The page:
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Ticked off at ticket resale websites? 

We’ve heard how music lovers, sports fans, theatre goers and musicians are fed up with fake tickets, tired of shows selling out immediately, and sick of shady resale websites and their excessive fees. So we’re working with consumer groups from across the world to find the best way to fix this problem.

Putting ticket resale centre stage

We'ver heard from over 1,000 consumers who have had a problem with ticket resale websites. We're in the process of working on an international report on the ticket resale industry - expect to hear more in September 2017. To stay up-to-date, sign up to receive our emails. 

Backstage: what are ticket resellers and how are consumers losing out?

A recent CHOICE investigation uncovered the shady world of ticket resale websites. Consumers reported paying excessive fees, receiving fake tickets, and lacklustre customer service.
The ticket scalping scene – politely called the "secondary ticket market" – has seen a huge change in the last few years, as dedicated resale websites have moved into the market.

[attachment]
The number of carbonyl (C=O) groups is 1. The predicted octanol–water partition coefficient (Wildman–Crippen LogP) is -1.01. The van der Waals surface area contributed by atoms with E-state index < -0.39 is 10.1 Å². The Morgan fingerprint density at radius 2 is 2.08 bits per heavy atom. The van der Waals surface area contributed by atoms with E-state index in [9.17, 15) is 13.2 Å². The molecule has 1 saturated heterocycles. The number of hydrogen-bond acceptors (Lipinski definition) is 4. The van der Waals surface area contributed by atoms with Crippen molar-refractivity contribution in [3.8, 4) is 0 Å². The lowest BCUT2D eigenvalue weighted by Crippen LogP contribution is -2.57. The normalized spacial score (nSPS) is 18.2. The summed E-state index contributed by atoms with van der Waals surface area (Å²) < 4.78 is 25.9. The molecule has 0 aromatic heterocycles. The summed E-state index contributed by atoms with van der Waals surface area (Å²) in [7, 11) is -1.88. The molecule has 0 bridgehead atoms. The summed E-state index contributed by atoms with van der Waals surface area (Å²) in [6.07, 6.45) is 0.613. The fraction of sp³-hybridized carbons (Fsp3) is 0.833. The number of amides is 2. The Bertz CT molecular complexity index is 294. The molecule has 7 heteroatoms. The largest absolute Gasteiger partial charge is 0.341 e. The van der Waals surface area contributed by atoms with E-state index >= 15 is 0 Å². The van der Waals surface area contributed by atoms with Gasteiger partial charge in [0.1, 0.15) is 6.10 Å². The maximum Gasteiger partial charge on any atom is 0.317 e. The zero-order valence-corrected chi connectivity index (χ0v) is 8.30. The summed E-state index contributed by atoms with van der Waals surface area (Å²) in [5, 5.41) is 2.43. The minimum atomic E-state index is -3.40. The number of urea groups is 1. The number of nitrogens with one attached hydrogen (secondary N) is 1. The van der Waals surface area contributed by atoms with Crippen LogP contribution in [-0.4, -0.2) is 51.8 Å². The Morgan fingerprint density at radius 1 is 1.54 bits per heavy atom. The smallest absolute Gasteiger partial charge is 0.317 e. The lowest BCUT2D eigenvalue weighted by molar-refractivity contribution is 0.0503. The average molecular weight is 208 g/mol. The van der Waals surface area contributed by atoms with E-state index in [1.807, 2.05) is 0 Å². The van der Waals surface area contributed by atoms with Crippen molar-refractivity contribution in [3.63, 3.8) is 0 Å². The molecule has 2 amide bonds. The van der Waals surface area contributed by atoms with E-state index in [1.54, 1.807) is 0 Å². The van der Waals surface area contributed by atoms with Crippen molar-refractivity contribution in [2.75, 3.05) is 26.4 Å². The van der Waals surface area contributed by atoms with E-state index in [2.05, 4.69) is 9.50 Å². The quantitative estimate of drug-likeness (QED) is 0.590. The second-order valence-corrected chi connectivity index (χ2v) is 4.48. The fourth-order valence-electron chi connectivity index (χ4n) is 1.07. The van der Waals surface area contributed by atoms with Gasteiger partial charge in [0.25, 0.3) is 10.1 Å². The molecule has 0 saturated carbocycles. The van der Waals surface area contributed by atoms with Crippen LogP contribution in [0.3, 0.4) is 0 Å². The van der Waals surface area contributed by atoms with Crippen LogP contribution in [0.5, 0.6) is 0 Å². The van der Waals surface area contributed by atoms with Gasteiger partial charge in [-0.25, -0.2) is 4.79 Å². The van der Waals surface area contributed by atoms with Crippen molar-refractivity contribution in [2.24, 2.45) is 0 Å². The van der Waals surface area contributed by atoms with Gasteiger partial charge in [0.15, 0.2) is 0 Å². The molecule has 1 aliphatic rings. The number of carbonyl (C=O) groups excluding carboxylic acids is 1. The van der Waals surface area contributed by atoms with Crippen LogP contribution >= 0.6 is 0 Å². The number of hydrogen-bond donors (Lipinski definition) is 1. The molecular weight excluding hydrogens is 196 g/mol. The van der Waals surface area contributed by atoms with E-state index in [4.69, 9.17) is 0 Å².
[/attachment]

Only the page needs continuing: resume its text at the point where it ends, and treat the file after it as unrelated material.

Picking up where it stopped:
Swiss-based Viagogo launched in Australia in late 2013, followed by Ticketmaster Resale in mid-2014.
These sites act as middlemen for ticket on-sellers and their customers, providing the platforms to list tickets, in addition to facilitating the transaction. Sellers can list tickets at any price they want, and the free market takes care of the rest. The website takes a commission. In many cases tickets are being on-sold to shows that haven't even sold out yet. When CHOICE visited Viagogo to check out prices to Adele's upcoming tour, we found listings for the "Cheapest in Sydney!" at $145. Far from it: these tickets were $41 more than the cheapest tickets still available through the official outlet.

It seems profiteering scalpers have moved their business to the very platforms which were designed to thwart them. Scalpers are also rumoured to let bots loose on primary market websites, buying up tickets faster than any human and on-selling to fans at a huge mark-up.

We need to know more – what’s really happening and how can we fix it? Our international investigation will help get the answers. 

We’re ticked off. It’s time to get to the bottom of this ticketing fiasco.